LaRue may have a proprietary steel, that gives them an edge, that they don’t wish to reveal.

  • LaRue going after those sweet BenningBux, maybe?

    I kid, but this does look a lot like the AMU’s AR-12.

    • Stan Darsh

      Would you be able to post a link or a pic showing the AR12? It’s proving to be rather difficult to find a legitimate image.

    • lostintranslation

      Nathaniel…….is this an opportunity to evaluate the actual recoil felt, compared to your computed recoil parameters?

      Article
      6.5mm Shootout: .260 Remington vs. 6.5×47 Lapua vs. 6.5 Creedmoor

      “After shooting a .308 or .300, the .260 feels like cheating.”

      • Oh, I have no doubt that from weapons with comparable masses, the 6.5mm has substantially less recoil. I shoot milsurps often, and my Swedish Mauser in 6.5×55 has considerably less recoil than even heavier guns in .30 caliber.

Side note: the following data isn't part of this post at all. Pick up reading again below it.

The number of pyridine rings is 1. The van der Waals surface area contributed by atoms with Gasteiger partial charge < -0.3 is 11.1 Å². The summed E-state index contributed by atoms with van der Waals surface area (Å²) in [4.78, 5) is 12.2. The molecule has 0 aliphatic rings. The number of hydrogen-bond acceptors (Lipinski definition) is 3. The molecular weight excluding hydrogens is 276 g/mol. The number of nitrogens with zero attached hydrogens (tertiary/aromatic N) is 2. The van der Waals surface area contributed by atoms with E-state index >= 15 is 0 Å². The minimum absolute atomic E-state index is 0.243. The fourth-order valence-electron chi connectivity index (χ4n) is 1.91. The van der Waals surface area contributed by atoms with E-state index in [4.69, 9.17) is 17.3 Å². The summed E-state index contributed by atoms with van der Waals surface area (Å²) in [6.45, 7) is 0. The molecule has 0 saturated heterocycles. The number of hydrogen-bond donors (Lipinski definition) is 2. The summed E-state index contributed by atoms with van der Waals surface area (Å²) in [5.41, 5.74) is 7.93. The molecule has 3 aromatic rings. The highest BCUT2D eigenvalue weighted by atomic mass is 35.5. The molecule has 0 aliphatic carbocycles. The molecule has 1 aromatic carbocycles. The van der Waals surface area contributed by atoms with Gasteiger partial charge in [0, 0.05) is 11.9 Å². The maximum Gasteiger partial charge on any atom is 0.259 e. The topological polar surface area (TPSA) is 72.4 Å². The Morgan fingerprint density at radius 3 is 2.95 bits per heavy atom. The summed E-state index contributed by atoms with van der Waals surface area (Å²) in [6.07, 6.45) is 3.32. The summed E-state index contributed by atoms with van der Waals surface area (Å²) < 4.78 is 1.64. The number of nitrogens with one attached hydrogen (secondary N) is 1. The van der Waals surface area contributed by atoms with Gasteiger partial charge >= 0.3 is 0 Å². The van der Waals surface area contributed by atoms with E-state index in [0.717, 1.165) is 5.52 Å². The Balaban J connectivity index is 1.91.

My question about recoil was twofold:

        1. Does the increase in recoil versus 5.56mm sacrifice to too great a degree hit probability and ease of training?

        2. If lighter-weight .264 cal weapons are used that have similar nominal recoil energy figures to traditional .30 cal semiautomatic rifles in the 9-10lbs range, will this ressurrect the traditionally-accepted disadvantages of those weapons?

        • lostintranslation

          Just a little thinking out loud.

          My assumption is that rifles will increase in weight due to the different attachments that are applied.